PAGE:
John: "Easy to use, but more trouble than it was worth."

Diana: "I was too absorbed in the dives to remember the knobs."

Dan: "Liked the smaller regulators a lot; the adjustment knobs did not matter."

Ron: "Hard to remember to use the knobs and levers, did not bother."

Shirley: "Knew how, but never used them."

Barbara: "Forgot to open them up when ready to dive after being on the surface."

Tim: "Great on the entry -- set one before the dive, then forgot about it."

Not one of the nine divers who were asked to evaluate their regulators during the dive even bothered to touch the adjustment knob once they were underwater! Certainly a result that favors superfluous over superior.

Is the Upkeep More?

Since they're more complex, you'd expect adjustable regulators to be more difficult and expensive to maintain. I compared otherwise near-identical adjustable and nonadjustable models from two manufacturers: Scubapro's adjustable G250 and nonadjustable G200B, and U.S. Divers' adjustable and nonadjustable Micras. In each case, the annual maintenance requirements, including parts, are the same for adjustable and nonadjustable models. Do adjustables cost more to service? Probably not.

A scored low-pressure seat.

A scored low-pressure seat.

In fact, adjustability offers some maintenance advantages. U.S. Divers' operating manual states that the Micra adjustable "should be stored with the adjustment knob turned all the way out. . . . This will extend the life of the low-pressure seat." Scubapro says, "The seat rests against a sharp orifice. . . . This causes the regulator to lose adjustment."

If you remember to use
the knob, it will add value
to your regulator. If you
don't, you're wasting
your money.

Relieving the pressure of the orifice on the seat definitely extends the life of the seat. Oldtimers will remember the plug they used to store in the cover to depress the diaphragm, thus pulling the seat from the orifice. Unscrewing the adjustment knob has the same effect. The trick is remembering to do it after each dive trip.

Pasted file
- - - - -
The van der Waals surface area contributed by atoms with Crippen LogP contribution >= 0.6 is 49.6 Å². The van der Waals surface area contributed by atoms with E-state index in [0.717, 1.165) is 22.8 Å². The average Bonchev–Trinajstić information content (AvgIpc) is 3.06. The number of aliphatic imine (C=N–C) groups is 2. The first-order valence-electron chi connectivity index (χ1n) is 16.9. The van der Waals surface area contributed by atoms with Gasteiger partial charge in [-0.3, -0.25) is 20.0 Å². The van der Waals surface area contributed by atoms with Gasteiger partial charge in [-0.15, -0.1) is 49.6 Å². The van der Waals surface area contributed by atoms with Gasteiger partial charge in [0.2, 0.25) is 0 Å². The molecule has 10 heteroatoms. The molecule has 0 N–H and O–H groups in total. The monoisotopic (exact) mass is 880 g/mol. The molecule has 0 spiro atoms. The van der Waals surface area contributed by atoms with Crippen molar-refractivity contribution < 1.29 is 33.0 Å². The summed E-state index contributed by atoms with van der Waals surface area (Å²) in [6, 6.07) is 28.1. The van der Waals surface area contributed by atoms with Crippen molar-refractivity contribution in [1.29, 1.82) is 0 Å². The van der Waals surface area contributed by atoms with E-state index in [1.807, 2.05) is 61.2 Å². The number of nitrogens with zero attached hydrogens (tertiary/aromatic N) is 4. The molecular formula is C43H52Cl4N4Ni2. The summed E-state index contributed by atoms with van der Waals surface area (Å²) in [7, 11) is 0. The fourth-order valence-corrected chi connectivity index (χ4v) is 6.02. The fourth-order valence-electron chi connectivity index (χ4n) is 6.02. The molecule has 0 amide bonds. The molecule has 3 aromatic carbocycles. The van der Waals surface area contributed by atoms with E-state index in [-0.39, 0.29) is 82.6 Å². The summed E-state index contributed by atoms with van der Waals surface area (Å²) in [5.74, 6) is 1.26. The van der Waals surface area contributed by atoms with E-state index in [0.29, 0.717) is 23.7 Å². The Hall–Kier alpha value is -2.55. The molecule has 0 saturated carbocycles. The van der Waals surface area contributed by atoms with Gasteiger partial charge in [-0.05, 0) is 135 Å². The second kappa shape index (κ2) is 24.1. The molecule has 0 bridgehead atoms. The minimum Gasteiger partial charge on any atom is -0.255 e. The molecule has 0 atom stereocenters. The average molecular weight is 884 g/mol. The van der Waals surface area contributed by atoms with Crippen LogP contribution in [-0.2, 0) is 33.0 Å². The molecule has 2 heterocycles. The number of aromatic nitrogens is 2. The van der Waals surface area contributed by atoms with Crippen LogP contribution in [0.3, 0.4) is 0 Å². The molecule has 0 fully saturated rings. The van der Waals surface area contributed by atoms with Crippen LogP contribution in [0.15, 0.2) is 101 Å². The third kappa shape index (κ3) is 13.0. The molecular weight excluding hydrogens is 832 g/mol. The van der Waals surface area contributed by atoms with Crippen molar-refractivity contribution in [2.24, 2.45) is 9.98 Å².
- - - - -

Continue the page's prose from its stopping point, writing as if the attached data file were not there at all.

To Buy or Not to Buy

The adjustment feature gets four stars for function, maintenance, and price. The extra cost is reasonable; the adjustable feature only increases the cost by about 10 percent. There's no maintenance penalty, and it works fine. But I can give it only two stars for practical value because my sense is, based on our test dives, that most divers never bother to use it. Its biggest value is when you are out in the boonies, and your regulator develops a free flow, making a slight turn of a knob a lot more convenient than trying to find a service technician.

Plug to relieve pressure on the low-pressure seat

Plug to relieve pressure on the
low-pressure seat.

If you already have one or when you decide to pay a little more for an adjustable, keep three things in mind. If you remember to use the knob, it will add value to your high-performance regulator. If you don't, you're wasting money. And if you're a set-and-forget diver, you may, by detuning it, convert your expensive, top-of-the-line, highperformance regulator quickly and easily into an expensive, bottom-of-the-line, low-performance regulator.

T. J.

Adjustable Regulators